MO HealthNet: A SafetyNet For All of Us
What if I told you that one simple trick could help thousands of future Missouri adults avoid diabetes, heart disease, and high blood pressure? What if that same trick could help future Missouri students perform better in educational endeavors? And what if, it saved us all money?
The most important steps to a healthy, productive Missouri citizen happen prior to birth. Healthy mothers tend to have healthy babies. That’s why the MO HealthNet for Pregnant Women is a critical part of Missouri’s health and economic success. MO HealthNet (Medicaid) is available for all pregnant women with incomes under 196% of Federal Poverty Level. This Medicaid coverage helps to ensure that our newest Missourians are born healthy and born to healthy mothers. In addition to covering the mother from pregnancy through 60 days of postpartum care, MO HealthNet provides 12 months of reproductive control for the new mother at no charge. While spacing of births doesn’t directly impact birth weight, evidence does suggest it impacts maternal health and ultimately pregnancy outcomes.2
Nearly 14% of Missouri women of childbearing age has no private or public medical insurance. MO HealthNet fills that gap in coverage. Providing this coverage leads to healthier mothers, babies, and Missouri economy. Once one factors in the costs of birth and the costs of the associated conditions through adulthood, the average lifetime medical cost of caring for low birth weight persons is about $500,000!3 One study estimated that every $1 spent on prenatal care saves $3.38 in neonatal care.4 The correlation between inadequate prenatal care and low birth weight is striking. Women receiving no prenatal care were nearly twice as likely to give birth to infants weighing less than 3.3 pounds and those hospitals stays tended to cost more than 36 times the average hospital birth costs.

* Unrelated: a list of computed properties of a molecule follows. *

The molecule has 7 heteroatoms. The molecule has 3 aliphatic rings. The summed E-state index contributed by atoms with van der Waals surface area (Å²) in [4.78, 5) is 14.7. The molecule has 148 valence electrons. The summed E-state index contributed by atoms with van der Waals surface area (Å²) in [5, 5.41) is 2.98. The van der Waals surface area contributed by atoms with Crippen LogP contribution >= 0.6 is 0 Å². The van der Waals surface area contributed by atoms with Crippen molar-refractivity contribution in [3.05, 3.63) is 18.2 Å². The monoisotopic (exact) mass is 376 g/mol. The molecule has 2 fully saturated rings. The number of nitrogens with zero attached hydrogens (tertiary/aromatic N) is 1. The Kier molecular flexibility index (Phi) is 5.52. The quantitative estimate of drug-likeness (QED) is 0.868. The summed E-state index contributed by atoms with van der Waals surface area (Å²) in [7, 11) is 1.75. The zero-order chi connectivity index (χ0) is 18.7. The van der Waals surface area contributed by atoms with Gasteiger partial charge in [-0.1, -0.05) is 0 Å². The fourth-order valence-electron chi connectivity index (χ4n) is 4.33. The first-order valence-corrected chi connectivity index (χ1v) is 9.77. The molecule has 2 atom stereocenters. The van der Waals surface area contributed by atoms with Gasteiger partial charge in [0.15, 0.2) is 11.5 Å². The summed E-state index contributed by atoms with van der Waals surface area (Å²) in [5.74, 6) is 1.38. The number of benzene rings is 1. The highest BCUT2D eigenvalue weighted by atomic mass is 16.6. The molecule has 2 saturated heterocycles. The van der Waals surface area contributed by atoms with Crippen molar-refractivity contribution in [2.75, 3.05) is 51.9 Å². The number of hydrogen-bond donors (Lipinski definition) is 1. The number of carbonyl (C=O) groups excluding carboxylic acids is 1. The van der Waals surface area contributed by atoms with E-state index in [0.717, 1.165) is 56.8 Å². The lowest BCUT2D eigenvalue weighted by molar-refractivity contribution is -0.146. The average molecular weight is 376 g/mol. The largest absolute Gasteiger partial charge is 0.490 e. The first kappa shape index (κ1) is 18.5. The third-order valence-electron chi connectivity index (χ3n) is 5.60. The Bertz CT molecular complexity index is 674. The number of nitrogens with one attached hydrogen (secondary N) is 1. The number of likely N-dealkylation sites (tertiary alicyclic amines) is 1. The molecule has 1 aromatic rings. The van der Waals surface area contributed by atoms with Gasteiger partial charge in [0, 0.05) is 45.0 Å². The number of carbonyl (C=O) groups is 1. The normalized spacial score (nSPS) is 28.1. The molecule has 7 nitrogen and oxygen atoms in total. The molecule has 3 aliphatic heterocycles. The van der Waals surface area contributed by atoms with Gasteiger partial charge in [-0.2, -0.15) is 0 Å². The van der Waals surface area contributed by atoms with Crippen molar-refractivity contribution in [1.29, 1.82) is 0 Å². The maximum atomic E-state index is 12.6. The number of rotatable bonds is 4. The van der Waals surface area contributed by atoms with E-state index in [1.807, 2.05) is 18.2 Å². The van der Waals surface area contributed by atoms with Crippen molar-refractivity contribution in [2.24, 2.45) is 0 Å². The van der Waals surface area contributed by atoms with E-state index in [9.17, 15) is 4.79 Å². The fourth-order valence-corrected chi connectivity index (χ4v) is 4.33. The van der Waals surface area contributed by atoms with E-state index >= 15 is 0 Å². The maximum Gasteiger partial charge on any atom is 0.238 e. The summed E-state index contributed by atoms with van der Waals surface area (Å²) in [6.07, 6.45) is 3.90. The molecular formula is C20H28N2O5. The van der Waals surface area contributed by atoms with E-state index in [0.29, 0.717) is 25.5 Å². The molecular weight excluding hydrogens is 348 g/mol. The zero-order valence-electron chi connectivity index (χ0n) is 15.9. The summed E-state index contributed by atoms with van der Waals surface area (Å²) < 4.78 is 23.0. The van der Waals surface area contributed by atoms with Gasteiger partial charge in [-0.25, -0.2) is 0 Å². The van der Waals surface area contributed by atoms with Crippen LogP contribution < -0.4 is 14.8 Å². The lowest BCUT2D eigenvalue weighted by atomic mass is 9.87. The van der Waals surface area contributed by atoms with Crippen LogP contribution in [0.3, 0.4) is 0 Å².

MO HealthNet or pregnancy Medicaid is extremely cost effective for all Missourians. Healthy mothers have healthy babies and healthy babies are good for all of us.
1Henderson, J W. “The cost effectiveness of prenatal care.” Health care financing review vol. 15,4 (1994): 21-32.
2Miller, Ray & Karra, Mahesh. (2020). Birth Spacing and Child Health Trajectories. Population and Development Review. 10.1111/padr.12335.
3National Commission to Prevent Infant Mortality. Infant Mortality within Minority and Rural Communities: A Global Perspective on Causes and Solutions. Washington: U.S. Government Printing Office; 1991. A Symposium Sponsored by the Select Committee on Hunger, U.S. House of Representatives and the National Commission to Prevent Infant Mortality.
4Droste T. Prenatal Care Education Insures Healthy Future. Hospitals. 1988 Feb 20;62:74–76